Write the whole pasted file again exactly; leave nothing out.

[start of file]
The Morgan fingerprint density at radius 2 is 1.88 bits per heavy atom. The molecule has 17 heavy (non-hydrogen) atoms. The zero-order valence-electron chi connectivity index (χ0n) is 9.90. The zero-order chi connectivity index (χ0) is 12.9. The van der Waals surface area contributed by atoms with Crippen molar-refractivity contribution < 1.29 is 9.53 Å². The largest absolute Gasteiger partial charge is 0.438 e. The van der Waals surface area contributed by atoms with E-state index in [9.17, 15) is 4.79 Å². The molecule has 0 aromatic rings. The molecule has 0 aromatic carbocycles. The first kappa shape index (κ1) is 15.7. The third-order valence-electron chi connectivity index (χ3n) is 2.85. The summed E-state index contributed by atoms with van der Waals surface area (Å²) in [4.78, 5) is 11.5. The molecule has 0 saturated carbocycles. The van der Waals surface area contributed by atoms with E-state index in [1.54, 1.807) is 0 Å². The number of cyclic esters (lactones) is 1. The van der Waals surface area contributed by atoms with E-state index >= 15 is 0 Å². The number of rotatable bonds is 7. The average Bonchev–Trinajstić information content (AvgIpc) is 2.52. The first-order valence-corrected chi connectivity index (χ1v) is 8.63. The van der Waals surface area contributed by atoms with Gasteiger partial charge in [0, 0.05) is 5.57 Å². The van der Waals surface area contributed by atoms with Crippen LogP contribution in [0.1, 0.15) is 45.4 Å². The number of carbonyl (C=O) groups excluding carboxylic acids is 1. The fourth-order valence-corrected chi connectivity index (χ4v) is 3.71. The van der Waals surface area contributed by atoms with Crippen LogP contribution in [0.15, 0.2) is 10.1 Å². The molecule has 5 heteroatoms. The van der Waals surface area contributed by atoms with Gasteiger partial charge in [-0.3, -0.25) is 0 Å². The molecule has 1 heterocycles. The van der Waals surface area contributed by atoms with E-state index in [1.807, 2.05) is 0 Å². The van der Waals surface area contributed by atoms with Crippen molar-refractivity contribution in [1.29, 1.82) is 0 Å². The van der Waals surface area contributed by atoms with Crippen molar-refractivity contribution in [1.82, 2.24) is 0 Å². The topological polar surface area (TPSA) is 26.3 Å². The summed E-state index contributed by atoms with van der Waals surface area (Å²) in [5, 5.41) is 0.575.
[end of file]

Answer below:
The Morgan fingerprint density at radius 2 is 1.88 bits per heavy atom. The molecule has 17 heavy (non-hydrogen) atoms. The zero-order valence-electron chi connectivity index (χ0n) is 9.90. The zero-order chi connectivity index (χ0) is 12.9. The van der Waals surface area contributed by atoms with Crippen molar-refractivity contribution < 1.29 is 9.53 Å². The largest absolute Gasteiger partial charge is 0.438 e. The van der Waals surface area contributed by atoms with E-state index in [9.17, 15) is 4.79 Å². The molecule has 0 aromatic rings. The molecule has 0 aromatic carbocycles. The first kappa shape index (κ1) is 15.7. The third-order valence-electron chi connectivity index (χ3n) is 2.85. The summed E-state index contributed by atoms with van der Waals surface area (Å²) in [4.78, 5) is 11.5. The molecule has 0 saturated carbocycles. The van der Waals surface area contributed by atoms with E-state index in [1.54, 1.807) is 0 Å². The number of cyclic esters (lactones) is 1. The van der Waals surface area contributed by atoms with E-state index >= 15 is 0 Å². The number of rotatable bonds is 7. The average Bonchev–Trinajstić information content (AvgIpc) is 2.52. The first-order valence-corrected chi connectivity index (χ1v) is 8.63. The van der Waals surface area contributed by atoms with Gasteiger partial charge in [0, 0.05) is 5.57 Å². The van der Waals surface area contributed by atoms with Crippen LogP contribution in [0.1, 0.15) is 45.4 Å². The number of carbonyl (C=O) groups excluding carboxylic acids is 1. The fourth-order valence-corrected chi connectivity index (χ4v) is 3.71. The van der Waals surface area contributed by atoms with Crippen LogP contribution in [0.15, 0.2) is 10.1 Å². The molecule has 5 heteroatoms. The van der Waals surface area contributed by atoms with Gasteiger partial charge in [-0.3, -0.25) is 0 Å². The molecule has 1 heterocycles. The van der Waals surface area contributed by atoms with E-state index in [1.807, 2.05) is 0 Å². The van der Waals surface area contributed by atoms with Crippen molar-refractivity contribution in [1.29, 1.82) is 0 Å². The van der Waals surface area contributed by atoms with Crippen molar-refractivity contribution in [1.82, 2.24) is 0 Å². The topological polar surface area (TPSA) is 26.3 Å². The summed E-state index contributed by atoms with van der Waals surface area (Å²) in [5, 5.41) is 0.575.